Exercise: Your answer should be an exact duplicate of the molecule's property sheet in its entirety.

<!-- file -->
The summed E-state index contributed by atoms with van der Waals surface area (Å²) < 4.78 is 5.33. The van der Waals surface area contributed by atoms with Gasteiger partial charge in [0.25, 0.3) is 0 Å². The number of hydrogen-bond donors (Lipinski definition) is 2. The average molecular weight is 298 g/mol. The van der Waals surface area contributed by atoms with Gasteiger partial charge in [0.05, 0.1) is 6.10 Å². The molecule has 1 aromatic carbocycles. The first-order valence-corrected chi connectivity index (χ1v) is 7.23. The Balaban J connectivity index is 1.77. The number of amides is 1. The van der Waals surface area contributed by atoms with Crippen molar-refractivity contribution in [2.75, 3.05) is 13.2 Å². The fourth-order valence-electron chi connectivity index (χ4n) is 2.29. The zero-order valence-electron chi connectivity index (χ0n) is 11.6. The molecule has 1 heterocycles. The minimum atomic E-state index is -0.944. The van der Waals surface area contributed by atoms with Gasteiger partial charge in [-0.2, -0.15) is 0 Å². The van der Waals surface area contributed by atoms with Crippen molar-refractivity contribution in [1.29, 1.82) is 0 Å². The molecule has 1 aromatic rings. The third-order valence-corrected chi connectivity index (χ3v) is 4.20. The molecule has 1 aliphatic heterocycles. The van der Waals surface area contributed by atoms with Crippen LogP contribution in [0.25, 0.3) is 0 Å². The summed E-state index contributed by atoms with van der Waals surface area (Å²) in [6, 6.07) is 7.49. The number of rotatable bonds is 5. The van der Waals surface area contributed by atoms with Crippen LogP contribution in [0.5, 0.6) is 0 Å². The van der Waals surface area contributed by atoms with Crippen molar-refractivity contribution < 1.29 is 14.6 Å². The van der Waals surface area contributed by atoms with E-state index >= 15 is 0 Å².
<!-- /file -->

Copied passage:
The summed E-state index contributed by atoms with van der Waals surface area (Å²) < 4.78 is 5.33. The van der Waals surface area contributed by atoms with Gasteiger partial charge in [0.25, 0.3) is 0 Å². The number of hydrogen-bond donors (Lipinski definition) is 2. The average molecular weight is 298 g/mol. The van der Waals surface area contributed by atoms with Gasteiger partial charge in [0.05, 0.1) is 6.10 Å². The molecule has 1 aromatic carbocycles. The first-order valence-corrected chi connectivity index (χ1v) is 7.23. The Balaban J connectivity index is 1.77. The number of amides is 1. The van der Waals surface area contributed by atoms with Crippen molar-refractivity contribution in [2.75, 3.05) is 13.2 Å². The fourth-order valence-electron chi connectivity index (χ4n) is 2.29. The zero-order valence-electron chi connectivity index (χ0n) is 11.6. The molecule has 1 heterocycles. The minimum atomic E-state index is -0.944. The van der Waals surface area contributed by atoms with Gasteiger partial charge in [-0.2, -0.15) is 0 Å². The van der Waals surface area contributed by atoms with Crippen molar-refractivity contribution in [1.29, 1.82) is 0 Å². The molecule has 1 aromatic rings. The third-order valence-corrected chi connectivity index (χ3v) is 4.20. The molecule has 1 aliphatic heterocycles. The van der Waals surface area contributed by atoms with Crippen LogP contribution in [0.25, 0.3) is 0 Å². The summed E-state index contributed by atoms with van der Waals surface area (Å²) in [6, 6.07) is 7.49. The number of rotatable bonds is 5. The van der Waals surface area contributed by atoms with Crippen LogP contribution in [0.5, 0.6) is 0 Å². The van der Waals surface area contributed by atoms with Crippen molar-refractivity contribution < 1.29 is 14.6 Å². The van der Waals surface area contributed by atoms with E-state index >= 15 is 0 Å².